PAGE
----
Permissionlessness. Like all crypto wallets, multisigs are permissionless. They don't require any permission or approval to setup. Practically, this means any group/community/DAO can maintain a shared bank account.
Transparency. Modern multisig wallets are actually smart contracts on chain. All transactions in and out of the wallet are therefore public. This is an important feature for community oversight.
The most popular multisignature wallet today is the Gnosis Safe. As of today, over $115 billion in ERC-20 tokens alone are stored in over 42,000 Gnosis Safes. And keep in mind, these numbers don’t include Ethereum (not an ERC20) and only include Gnosis multisigs. While the majority of multisigs are Gnosis Safes, there are others.
Multisigs are a critical part of DAO infrastructure, and as the number of DAOs increases, so does the need for multisigs. Take a look at the total number of Safes created and Safe transactions made in the last few years:
If you'd like to see more stats on Gnosis Safes, check out this fantastic Dune dashboard by Tobias Schubotz.
Though adoption is skyrocketing, the multisig user experience leaves a lot to be desired. While a normal Ethereum wallets can perform any type of transaction, multisigs aren't as widely integrated into decentralized apps. Most multisigs today are used for simpler operations like sending and receiving tokens. It's still difficult to make simple trades!
Because they aren't properly integrated with many dApps, it can be hard to tell what certain initiated transactions are attempting. For instance, trying to make a trade on Uniswap through a multisig results in a jumble of metadata; instead, it's easier to transfer a small amount of the multisig's funds to an externally owned account, make the trade, then transfer the new token back to the multisig. Not ideal.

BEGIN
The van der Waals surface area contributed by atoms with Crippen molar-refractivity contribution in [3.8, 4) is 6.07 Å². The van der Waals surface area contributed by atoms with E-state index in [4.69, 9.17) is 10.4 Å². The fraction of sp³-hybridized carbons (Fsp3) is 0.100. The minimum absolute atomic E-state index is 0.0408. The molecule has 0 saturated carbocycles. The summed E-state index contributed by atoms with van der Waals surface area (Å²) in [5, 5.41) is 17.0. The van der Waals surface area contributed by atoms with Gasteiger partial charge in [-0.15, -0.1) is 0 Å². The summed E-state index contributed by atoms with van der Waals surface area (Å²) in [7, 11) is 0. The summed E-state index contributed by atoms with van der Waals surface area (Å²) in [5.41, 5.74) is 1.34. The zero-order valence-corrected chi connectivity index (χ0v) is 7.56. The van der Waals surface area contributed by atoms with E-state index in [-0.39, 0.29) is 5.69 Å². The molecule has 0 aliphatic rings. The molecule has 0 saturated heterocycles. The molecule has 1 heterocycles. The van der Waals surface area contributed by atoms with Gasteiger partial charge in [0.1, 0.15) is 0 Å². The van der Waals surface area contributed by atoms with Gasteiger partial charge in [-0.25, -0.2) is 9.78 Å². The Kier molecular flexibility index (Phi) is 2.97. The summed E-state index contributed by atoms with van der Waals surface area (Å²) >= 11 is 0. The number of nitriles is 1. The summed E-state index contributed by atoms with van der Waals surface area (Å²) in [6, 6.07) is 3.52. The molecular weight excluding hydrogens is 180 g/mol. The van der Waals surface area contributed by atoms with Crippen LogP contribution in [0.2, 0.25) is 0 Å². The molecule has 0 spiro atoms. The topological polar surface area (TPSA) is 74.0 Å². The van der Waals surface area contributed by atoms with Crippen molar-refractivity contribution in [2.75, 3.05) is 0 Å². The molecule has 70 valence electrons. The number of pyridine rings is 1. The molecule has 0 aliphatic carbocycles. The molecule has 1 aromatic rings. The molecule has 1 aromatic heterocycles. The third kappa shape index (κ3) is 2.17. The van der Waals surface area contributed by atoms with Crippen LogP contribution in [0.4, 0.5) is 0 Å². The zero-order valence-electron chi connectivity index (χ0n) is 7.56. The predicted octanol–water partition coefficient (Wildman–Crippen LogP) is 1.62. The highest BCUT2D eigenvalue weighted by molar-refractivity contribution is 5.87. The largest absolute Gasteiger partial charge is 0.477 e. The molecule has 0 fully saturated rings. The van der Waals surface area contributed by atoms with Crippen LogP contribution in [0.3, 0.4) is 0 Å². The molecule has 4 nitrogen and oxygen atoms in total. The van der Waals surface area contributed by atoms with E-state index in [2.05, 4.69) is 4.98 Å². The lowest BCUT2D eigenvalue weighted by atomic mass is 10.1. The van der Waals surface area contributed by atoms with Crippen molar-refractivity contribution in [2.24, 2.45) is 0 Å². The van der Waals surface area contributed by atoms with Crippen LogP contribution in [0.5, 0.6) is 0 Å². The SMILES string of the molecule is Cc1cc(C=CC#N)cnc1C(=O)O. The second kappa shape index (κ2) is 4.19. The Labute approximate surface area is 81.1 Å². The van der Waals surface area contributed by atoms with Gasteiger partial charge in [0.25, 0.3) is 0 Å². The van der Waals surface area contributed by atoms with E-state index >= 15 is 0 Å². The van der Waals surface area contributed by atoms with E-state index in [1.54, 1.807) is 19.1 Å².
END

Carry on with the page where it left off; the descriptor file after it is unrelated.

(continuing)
The Future of Multisigs - A Few Predictions
Though multisigs aren't perfect, their benefits outweigh their flaws. In time, these flaws will be fixed, adoption will continue to increase, and we'll see all sorts of coordination move to multisigs.
I think we can look at the future of the multisig in two ways:
Improvements in the multisig itself (more functionality & integration, inter-chain)
Process improvements to the DAO workflow
Improvements to the Multisig
Most importantly, I think we'll continue to see dApp-multisig integrations increase very, very quickly. These integrations will unlock more coordination since more activity can take place directly in the multisig (rather than transferring to a normal wallet and then back to the multisig).
These integrations will allow for increasingly complex activities to take place through multisigs. No longer will multisigs be moving ERC-20 tokens or performing simple transactions, but they'll directly become important actors in things like governance. Until recently, a Gnosis Safe was unable to vote or create a proposal on Snapshot, the most popular governance tool in crypto.
Following this upgrade, DAOs will now be able to take metagovernance to the next level. By owning tokens of partner protocols and DAOs, communities will be able to exercise influence over those protocols in a way that was previously out of reach.